Every administration includes its share of bumps along the way. But, I think we must hold on to the hope and optimism we felt a year ago. A year ago, racial minorities of every creed and shade came together to overturn the status quo and make a difference. A year ago, we refused to give up. A year ago, we elected the first person of colour as president. A year ago, we achieved victory and yet, even then, we did not stop working. A year ago, the idealists won out over the skeptics and cynics, and a year from now (or perhaps two, or three, or four) we will see even greater fruits from our endeavours. A year ago, we changed the world.
And, that is what the Obama presidency has and always will signify to me.
For the countless organizations that are involved in improving voter turnout for APIAs, this is great news — a validation of the countless hours spent canvassing and phonebanking Asian American voters to increase voter turnout. But it also underscores to me the importance of GOTV efforts — even with the massive increase in APIA voter turnout in L.A. County, the national voter turnout for APIAs remains 7% lower than the national average.
The 2008 election was also an energizing election; GOTV efforts must also focus now on ensuring that Asian American voters continue to vote — not just in national elections, but in local elections for propositions, city council, and state government.
The report has some interesting findings on top of its “take-home message” that APIA voter turnout has increased in L.A. county. Check out this graph showing voter trends within the APIA community and compared to all registered voters in the region. Unlike the voting population at-large, Asian American voters are predominantly foreign-born and skew older, suggesting that language, immigration, and other concerns that appeal to immigrant voters will have greater impact on our community. Indeed, APALC reports that over 90% of Asian American voters, regardless of country of origin, support improving English language training for immigrants.
The report also has some interesting data regarding issues that the APIA community voted on. An astounding 90% of APIAs in L.A. county support universal healthcare. Yet, despite data indicating that most APIAs in L.A. county are Democrats, a majority also supported Prop 8 banning same-sex marriage.
This support seemed to differ based on voter ethnicity and voter age. Not surprisingly, older voters (who tend to be more conservative) supported Prop 8. Yet, the ethnic data is more interesting: while Chinese Americans opposed Prop 8, Filipino and Korean Americans voted overwhelmingly in favour of banning same-sex marriage — perhaps this has to do with the strong Catholic faith in these ethnicities communities?
We must focus our energy on maintaining the increased voter activity amongst APIA voters: 2008 cannot be a flash-in-the-pan. Rather, APIA voters must continue to stay involved in local elections, deciding propositions, city council, school board and state government representatives. This means that GOTV campaigns are still critical for maintaining and increasing our voter turnout. More than ever, we need to ensure APIA voters get out to the polls by increasing voter education, helping them get to the polls, and ensuring that they have adequate language access to voting material. (Incidentally, APALC also reports that roughly 1/3 of Asian American voters experience limited English proficiency, and they also released a report showing that bilingual phone calls and mailers are highly effective in increasing APIA voter turnout.)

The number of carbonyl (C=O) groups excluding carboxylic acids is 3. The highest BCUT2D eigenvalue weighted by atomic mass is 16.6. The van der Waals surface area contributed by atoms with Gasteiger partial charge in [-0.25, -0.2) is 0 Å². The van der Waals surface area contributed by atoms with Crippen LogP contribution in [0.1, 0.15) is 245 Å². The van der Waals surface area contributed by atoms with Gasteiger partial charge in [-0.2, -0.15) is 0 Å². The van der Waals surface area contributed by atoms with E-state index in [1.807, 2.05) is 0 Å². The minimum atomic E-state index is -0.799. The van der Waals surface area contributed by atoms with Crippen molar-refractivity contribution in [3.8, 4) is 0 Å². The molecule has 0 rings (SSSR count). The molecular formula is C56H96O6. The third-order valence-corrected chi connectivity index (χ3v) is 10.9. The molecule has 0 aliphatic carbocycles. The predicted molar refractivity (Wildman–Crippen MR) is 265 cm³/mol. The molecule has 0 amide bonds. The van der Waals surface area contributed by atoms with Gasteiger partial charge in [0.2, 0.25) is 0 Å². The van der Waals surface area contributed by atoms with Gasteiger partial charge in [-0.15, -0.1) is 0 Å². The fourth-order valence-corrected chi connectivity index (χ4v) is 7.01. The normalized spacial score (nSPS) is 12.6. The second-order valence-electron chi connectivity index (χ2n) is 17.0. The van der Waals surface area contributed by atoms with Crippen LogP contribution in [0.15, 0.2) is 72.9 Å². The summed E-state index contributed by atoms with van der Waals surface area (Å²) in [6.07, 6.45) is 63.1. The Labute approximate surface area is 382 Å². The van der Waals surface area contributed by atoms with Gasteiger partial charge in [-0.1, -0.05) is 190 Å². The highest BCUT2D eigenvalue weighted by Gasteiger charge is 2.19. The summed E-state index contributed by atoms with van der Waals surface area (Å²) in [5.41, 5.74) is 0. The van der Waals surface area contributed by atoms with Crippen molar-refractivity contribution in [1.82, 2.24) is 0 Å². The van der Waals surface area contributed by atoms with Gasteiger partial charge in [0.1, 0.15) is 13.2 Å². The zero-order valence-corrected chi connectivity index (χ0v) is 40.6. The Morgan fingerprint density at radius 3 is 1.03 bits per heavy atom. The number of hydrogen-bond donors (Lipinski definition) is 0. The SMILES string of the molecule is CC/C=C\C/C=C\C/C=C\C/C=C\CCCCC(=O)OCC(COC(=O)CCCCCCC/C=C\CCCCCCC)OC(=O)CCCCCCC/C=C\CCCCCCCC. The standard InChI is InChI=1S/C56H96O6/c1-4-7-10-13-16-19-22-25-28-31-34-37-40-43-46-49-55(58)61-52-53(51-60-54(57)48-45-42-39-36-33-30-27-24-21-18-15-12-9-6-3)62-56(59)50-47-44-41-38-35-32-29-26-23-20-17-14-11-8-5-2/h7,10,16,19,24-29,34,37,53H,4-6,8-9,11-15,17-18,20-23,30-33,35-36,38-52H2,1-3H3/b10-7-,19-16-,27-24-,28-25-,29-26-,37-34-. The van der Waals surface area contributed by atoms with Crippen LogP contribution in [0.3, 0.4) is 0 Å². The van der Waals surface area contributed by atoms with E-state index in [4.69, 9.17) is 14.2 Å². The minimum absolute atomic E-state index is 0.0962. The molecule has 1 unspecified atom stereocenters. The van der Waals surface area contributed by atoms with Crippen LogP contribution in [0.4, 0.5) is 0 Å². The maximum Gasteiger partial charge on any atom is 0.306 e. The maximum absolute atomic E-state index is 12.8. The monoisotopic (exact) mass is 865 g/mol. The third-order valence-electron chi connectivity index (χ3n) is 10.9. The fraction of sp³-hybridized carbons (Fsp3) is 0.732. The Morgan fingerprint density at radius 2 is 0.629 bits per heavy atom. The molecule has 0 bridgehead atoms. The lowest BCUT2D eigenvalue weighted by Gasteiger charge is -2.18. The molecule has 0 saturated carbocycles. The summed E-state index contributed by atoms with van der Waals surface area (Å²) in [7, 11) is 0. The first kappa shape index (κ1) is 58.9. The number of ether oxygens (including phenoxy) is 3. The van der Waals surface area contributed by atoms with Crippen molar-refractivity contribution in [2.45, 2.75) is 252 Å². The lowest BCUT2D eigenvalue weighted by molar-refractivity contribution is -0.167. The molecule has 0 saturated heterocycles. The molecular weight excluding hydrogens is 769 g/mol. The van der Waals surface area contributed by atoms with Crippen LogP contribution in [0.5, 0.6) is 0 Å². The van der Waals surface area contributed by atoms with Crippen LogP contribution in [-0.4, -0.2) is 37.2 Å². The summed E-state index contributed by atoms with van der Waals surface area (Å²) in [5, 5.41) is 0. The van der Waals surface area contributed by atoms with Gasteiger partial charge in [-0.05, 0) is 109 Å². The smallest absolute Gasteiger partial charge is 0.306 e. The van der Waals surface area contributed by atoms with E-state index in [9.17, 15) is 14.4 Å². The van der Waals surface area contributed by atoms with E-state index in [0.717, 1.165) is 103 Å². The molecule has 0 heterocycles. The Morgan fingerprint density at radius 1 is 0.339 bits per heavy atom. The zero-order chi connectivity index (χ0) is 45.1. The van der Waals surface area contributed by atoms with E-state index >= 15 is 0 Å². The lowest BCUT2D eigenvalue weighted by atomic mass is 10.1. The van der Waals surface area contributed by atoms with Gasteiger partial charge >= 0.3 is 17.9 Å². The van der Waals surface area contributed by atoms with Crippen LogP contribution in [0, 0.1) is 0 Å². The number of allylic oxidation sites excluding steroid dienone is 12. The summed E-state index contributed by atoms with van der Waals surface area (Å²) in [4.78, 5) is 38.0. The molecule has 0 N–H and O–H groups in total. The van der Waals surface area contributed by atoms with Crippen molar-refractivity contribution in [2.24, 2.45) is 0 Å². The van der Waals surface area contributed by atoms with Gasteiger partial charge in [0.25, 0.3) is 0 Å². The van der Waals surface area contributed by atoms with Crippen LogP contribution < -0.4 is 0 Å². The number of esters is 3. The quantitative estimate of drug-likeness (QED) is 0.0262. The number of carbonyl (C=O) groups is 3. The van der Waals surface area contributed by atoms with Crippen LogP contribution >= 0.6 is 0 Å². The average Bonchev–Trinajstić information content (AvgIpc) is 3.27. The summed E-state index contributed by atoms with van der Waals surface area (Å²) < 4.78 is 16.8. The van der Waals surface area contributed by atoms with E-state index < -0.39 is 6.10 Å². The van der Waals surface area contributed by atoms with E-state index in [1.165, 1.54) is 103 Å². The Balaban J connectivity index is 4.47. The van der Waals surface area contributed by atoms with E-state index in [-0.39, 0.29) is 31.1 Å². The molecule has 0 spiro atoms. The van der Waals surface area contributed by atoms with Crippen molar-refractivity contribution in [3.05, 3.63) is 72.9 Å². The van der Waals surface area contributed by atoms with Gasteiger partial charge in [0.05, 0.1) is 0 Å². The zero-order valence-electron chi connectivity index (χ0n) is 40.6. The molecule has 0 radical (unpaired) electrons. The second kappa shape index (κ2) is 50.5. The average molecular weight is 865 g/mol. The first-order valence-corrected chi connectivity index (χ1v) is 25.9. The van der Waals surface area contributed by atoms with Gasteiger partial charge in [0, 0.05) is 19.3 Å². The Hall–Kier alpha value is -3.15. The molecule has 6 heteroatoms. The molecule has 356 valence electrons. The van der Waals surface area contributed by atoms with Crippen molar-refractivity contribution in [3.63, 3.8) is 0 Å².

And why do we need to vote? Asian Americans have, too often, been discounted during campaign season because we are perceived as being too small a community to effect election outcomes. Yet, in L.A. County last year, a whopping 63% of Asian Americans voted for President Obama (although, to be fair, that number mirrors the county-wide support Obama won in the 2008 general). While Obama won L.A. County handily in the 2008 presidential election, if all 2932,000 Asian Americans who had voted for Obama voted for McCain in that election, Obama’s margin of victory over McCain would have shrunken. And certainly, had Obama carried enough Asian American votes in L.A. County in the Democratic primary, he might have won the region instead of Clinton.
With recognition that Asian Americans wield voting power comes national attention — and more importantly — campaign promises. Recognizing the importance of the APIA demographic, Obama made several campaign promises during his presidential campaign that have since paid off for APIAs — he has appointed a surprising number of Asian Americans to his administration, and earlier this month he signed an executive order increasing federal resources addressing disparities within the Asian American community.
Long story short — in this pluralistic society, voter apathy is tempting. But, our community can’t afford to fall by the way-side. The Asian American community deserves political attention, and we can only get that by participating in the political process.